We have today off. My roommate invited me to drive down the coast with her but I’m a homebody. After Friday’s last ‘Namaste’ I made my way ‘over the hill’ and came home. Being home grounds me. I can confirm the apartment is still here, my houseplants are still alive and the upstairs neighbors are still loud. The bottom line? There’s a week of laundry to do and a DVR locked, loaded and ready for viewing.
So I’m here in my little studio processing the last six days and anticipating the next seven. What I’m really trying to say is this:
Teacher training has been a colossal mind-bender (and you can feel free to replace ‘bender’ with slightly saltier language).
- One moment I’m certain I’m a good yoga teacher – my teaching philosophy runs parallel to Paul and Suzee’s.
- In the next moment I’m a failure because I’ve never seriously considered introducing yogic philosophy to my classes.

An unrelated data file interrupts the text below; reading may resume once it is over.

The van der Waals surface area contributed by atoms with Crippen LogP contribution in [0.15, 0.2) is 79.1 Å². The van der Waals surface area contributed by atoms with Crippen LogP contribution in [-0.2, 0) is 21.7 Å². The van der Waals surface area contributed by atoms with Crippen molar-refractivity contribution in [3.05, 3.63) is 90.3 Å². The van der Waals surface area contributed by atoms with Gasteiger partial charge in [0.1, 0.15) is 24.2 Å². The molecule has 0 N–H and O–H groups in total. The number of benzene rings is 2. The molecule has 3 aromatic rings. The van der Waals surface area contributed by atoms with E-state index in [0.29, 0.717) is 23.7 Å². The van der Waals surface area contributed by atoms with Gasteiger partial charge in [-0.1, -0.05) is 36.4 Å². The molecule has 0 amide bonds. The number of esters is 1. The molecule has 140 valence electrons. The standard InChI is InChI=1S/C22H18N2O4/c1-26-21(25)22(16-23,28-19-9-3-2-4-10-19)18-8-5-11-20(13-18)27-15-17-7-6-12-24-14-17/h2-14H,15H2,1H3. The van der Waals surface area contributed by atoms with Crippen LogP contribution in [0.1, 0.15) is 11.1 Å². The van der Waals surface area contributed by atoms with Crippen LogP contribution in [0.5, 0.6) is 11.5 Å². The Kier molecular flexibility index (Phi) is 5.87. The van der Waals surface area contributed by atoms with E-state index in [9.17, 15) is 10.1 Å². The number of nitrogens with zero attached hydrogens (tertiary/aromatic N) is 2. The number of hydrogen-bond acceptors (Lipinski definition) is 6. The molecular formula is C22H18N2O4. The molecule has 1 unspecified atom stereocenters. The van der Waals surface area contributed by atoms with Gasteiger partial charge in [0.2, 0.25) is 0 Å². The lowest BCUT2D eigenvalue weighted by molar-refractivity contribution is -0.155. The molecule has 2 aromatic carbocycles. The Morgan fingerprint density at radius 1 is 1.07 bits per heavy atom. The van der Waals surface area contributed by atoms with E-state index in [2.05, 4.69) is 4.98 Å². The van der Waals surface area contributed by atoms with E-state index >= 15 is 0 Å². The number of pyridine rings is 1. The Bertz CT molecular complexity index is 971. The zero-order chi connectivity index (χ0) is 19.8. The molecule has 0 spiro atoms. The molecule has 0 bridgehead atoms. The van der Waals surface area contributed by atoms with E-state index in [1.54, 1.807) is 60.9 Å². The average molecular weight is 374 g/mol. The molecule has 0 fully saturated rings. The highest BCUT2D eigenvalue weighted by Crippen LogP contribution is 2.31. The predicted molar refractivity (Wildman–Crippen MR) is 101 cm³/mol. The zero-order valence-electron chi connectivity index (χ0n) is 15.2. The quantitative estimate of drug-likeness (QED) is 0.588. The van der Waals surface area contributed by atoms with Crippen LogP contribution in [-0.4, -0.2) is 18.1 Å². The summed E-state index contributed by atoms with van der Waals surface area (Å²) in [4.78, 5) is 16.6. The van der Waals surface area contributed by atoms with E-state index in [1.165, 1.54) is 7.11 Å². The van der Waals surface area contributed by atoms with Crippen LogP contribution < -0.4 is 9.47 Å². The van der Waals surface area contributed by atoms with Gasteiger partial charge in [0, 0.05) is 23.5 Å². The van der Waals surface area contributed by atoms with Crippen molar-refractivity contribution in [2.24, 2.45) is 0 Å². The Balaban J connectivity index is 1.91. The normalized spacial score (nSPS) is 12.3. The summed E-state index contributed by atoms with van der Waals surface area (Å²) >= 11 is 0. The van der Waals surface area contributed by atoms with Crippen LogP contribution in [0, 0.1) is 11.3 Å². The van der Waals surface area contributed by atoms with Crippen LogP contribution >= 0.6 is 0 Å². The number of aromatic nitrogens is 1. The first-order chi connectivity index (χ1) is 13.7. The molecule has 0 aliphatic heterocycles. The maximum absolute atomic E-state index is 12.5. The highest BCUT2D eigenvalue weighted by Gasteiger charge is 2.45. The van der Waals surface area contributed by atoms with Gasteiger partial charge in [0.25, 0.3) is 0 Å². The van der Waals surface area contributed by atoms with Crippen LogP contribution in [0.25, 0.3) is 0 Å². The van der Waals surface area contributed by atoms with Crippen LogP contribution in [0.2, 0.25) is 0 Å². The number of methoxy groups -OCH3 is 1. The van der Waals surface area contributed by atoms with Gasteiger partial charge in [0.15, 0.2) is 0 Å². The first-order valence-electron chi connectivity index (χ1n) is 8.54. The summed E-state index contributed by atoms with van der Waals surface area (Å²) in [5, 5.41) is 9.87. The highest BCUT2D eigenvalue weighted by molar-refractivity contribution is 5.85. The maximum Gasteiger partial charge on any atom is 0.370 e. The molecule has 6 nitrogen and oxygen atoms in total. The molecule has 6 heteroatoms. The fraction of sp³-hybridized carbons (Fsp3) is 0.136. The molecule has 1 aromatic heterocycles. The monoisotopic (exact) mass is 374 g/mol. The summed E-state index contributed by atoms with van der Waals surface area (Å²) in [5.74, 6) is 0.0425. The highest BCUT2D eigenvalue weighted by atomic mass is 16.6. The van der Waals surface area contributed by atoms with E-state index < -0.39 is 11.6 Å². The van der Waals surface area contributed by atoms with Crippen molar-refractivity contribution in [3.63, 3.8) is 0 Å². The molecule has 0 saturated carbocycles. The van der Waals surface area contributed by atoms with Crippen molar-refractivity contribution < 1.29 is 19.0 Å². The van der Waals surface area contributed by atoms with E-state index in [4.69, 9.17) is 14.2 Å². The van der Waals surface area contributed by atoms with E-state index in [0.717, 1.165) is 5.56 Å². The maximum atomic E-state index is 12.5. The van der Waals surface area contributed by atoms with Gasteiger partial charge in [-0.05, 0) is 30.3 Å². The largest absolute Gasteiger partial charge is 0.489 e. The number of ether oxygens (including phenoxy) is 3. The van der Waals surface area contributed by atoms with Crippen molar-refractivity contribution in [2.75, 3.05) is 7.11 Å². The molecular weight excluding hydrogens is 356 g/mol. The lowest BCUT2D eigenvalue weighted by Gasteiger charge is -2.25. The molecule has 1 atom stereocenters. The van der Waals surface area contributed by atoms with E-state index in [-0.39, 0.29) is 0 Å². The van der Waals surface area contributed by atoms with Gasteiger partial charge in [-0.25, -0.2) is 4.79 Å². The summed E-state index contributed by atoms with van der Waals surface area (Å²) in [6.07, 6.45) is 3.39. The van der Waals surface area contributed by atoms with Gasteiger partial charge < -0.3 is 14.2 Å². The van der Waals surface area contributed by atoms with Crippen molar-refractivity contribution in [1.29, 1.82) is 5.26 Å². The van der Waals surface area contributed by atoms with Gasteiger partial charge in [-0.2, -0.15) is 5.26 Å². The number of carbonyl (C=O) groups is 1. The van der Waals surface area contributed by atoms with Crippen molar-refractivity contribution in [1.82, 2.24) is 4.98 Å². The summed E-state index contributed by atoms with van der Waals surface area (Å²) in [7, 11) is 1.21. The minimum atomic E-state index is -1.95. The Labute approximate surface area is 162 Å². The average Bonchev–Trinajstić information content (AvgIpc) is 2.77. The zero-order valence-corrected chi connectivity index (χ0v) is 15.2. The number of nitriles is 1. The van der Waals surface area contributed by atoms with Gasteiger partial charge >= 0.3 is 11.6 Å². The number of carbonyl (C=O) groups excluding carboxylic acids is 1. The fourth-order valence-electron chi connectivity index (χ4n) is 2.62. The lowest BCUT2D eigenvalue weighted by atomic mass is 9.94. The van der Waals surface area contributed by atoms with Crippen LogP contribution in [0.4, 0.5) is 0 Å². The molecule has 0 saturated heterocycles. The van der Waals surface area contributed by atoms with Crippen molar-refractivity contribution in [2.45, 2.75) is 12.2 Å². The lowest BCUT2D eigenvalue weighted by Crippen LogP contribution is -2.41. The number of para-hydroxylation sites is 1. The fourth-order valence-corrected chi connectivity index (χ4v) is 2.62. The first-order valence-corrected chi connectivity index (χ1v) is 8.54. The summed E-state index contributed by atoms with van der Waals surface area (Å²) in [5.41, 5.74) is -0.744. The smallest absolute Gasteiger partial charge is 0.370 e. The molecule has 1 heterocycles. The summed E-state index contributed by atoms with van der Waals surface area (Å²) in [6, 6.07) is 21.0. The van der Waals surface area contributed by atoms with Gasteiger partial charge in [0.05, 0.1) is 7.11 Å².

- Before I arrived my yogic path was an Iyengar path – I believed his system of alignment meant my students were safe.
- Now I’m asking myself, ‘how do I tell my students I’ve been wrong for the past sixteen years?’.
- I convince myself that I can teach a hybrid of Iyengar and Yin (I call it I-YIN-Gar!).
- But then I see that beautiful photo of Iyengar and his curiously long eyebrows in the studio where I teach. He looks at me. His brows are knit together in disapproval.
It’s a delicate balancing act, integrating two disparate schools of thought.
If you asked me, “What are you enjoying the most about teacher training?” I think the answer would change moment by moment. But I have to admit I believe the most meaningful part of the day is the thirty-minute morning meditation. I believe that continuing the practice when I return to “real life” will go a long way toward discovering where this new yoga path will lead.